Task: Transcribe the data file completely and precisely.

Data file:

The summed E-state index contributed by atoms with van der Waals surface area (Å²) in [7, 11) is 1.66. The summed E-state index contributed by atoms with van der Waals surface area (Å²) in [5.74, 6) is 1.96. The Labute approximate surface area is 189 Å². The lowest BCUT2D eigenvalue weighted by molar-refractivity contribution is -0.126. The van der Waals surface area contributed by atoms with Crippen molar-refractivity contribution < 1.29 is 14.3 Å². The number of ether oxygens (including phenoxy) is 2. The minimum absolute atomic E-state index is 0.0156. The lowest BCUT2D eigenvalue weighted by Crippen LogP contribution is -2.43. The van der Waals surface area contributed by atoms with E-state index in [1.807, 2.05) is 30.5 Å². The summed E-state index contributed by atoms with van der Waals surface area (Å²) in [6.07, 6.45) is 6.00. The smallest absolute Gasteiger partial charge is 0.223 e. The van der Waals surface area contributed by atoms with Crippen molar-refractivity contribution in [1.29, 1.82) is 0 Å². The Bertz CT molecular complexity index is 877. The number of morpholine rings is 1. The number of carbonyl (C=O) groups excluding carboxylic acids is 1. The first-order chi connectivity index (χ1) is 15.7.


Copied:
The summed E-state index contributed by atoms with van der Waals surface area (Å²) in [7, 11) is 1.66. The summed E-state index contributed by atoms with van der Waals surface area (Å²) in [5.74, 6) is 1.96. The Labute approximate surface area is 189 Å². The lowest BCUT2D eigenvalue weighted by molar-refractivity contribution is -0.126. The van der Waals surface area contributed by atoms with Crippen molar-refractivity contribution < 1.29 is 14.3 Å². The number of ether oxygens (including phenoxy) is 2. The minimum absolute atomic E-state index is 0.0156. The lowest BCUT2D eigenvalue weighted by Crippen LogP contribution is -2.43. The van der Waals surface area contributed by atoms with E-state index in [1.807, 2.05) is 30.5 Å². The summed E-state index contributed by atoms with van der Waals surface area (Å²) in [6.07, 6.45) is 6.00. The smallest absolute Gasteiger partial charge is 0.223 e. The van der Waals surface area contributed by atoms with Crippen molar-refractivity contribution in [1.29, 1.82) is 0 Å². The Bertz CT molecular complexity index is 877. The number of morpholine rings is 1. The number of carbonyl (C=O) groups excluding carboxylic acids is 1. The first-order chi connectivity index (χ1) is 15.7.